Albert L. Shipley, Jr. and Evelyn Needham, Formerly Shipley,plaintiffs-appellants, v. United States of America, Defendant-appellee, 608 F.2d 770 (9th Cir. 1979)Annotate this Case
Gayle P. Miller, Tax Div., Washington, D. C., on brief; Timothy R. Nibler, Lerrigo, Thuesen, Walters, Nibler & Hedrick, Fresno, Cal., for plaintiffs-appellants.
David English Carmack, Tax Div., Washington, D. C., for defendant-appellee.
Appeal from the United States District Court for the Northern District of California.
Before BARNES, TRASK and HUG, Circuit Judges.
HUG, Circuit Judge:
Appellants seek review of the dismissal by the district court of their suit for refund of Federal income taxes. The refund is claimed under 26 U.S.C. § 1341, which allows a credit when a taxpayer receives income under claim of right in one year and is required to repay it in a later year, the credit being allowed in the year of repayment.
The appellants received a sum of money in 1967, which they treated as a gift and did not report as income on their tax return. In 1971 they were required to repay the sum to the estate of the donor by a California state court order on the grounds that the donor did not have donative capacity at the time of the gift. The Internal Revenue Service issued a notice classifying the sum as income and claiming a deficiency for tax due on those funds in 1967, the year of receipt. The Shipleys petitioned for redetermination of the 1967 deficiency in the Tax Court. They also filed this action in the Federal district court for a credit and refund pursuant to 28 U.S.C. § 1341, for the year in which the repayment was made. Only the district court action is before us. The district court granted a motion to dismiss under Rule 12(b) of the Federal Rules of Civil Procedure for lack of jurisdiction. We reverse.
There are two principal issues to be decided. The first is whether the district court lacked jurisdiction under 28 U.S.C. § 1346(a) (1) to hear the claim because the 1967 tax deficiency had not been paid. The second is whether the taxpayers failed to state a claim for the credit under § 1341 because (a) the gift was not included by the taxpayer as gross income on his 1967 tax return and (b) the deficiency in taxes assessed for the year 1967 had not been paid.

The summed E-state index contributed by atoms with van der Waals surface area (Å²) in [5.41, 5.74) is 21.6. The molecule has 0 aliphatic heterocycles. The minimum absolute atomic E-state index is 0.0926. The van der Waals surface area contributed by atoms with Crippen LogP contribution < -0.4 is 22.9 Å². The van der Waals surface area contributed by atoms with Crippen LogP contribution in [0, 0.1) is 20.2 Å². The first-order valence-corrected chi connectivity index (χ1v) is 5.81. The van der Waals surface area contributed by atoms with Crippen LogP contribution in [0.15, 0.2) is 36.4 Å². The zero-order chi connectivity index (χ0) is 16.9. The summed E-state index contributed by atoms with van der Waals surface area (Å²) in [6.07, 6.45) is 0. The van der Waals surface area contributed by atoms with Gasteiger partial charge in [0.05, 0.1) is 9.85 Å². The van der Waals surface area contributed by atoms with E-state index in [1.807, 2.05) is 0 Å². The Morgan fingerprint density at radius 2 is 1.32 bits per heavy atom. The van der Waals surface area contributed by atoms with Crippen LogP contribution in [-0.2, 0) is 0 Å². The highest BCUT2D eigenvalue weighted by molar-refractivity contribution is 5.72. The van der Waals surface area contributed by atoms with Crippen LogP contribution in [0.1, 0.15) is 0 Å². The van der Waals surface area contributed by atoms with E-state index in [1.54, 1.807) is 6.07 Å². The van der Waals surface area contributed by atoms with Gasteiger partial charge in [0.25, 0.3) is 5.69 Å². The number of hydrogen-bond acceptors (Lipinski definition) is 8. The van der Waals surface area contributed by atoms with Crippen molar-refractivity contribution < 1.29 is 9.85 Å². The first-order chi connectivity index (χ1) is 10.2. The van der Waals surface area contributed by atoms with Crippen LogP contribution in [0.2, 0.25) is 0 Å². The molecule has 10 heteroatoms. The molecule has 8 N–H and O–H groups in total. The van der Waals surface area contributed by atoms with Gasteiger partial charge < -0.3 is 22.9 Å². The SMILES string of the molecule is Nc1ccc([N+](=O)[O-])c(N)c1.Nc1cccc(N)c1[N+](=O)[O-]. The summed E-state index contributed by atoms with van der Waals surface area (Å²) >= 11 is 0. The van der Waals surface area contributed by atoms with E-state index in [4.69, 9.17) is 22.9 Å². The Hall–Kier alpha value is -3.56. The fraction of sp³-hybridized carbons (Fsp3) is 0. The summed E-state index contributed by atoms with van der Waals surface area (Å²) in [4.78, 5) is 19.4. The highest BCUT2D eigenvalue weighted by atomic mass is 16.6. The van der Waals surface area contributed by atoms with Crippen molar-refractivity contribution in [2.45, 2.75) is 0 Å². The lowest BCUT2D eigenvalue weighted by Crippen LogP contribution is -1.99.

The Shipleys received $239,500 in 1967 from George Capron, which they regarded as a gift and did not report as income on their 1967 tax return. In May of 1971, the Shipleys were required to repay the $239,500 to the estate of George Capron by a judgment of a California state court. An audit report of the Internal Revenue Service in August of 1971 classified the $239,500 as ordinary income received in 1967 and claimed a deficiency in income taxes in the amount of $116,004.75.
The appellants filed a protest of the proposed deficiency assessment with the district director and also filed amended income tax returns for the years 1970 and 1971, claiming a credit for the tax assessed on the funds which had been restored. There was some question whether the funds were restored in 1970 or 1971, since a lien was placed on the funds in the state proceedings in 1970, but the judgment ordering the restoration of the funds was not entered until 1971. The appellants, in order to be safe, amended both returns so as to claim the credit in whichever year was found to be the actual year of restoration.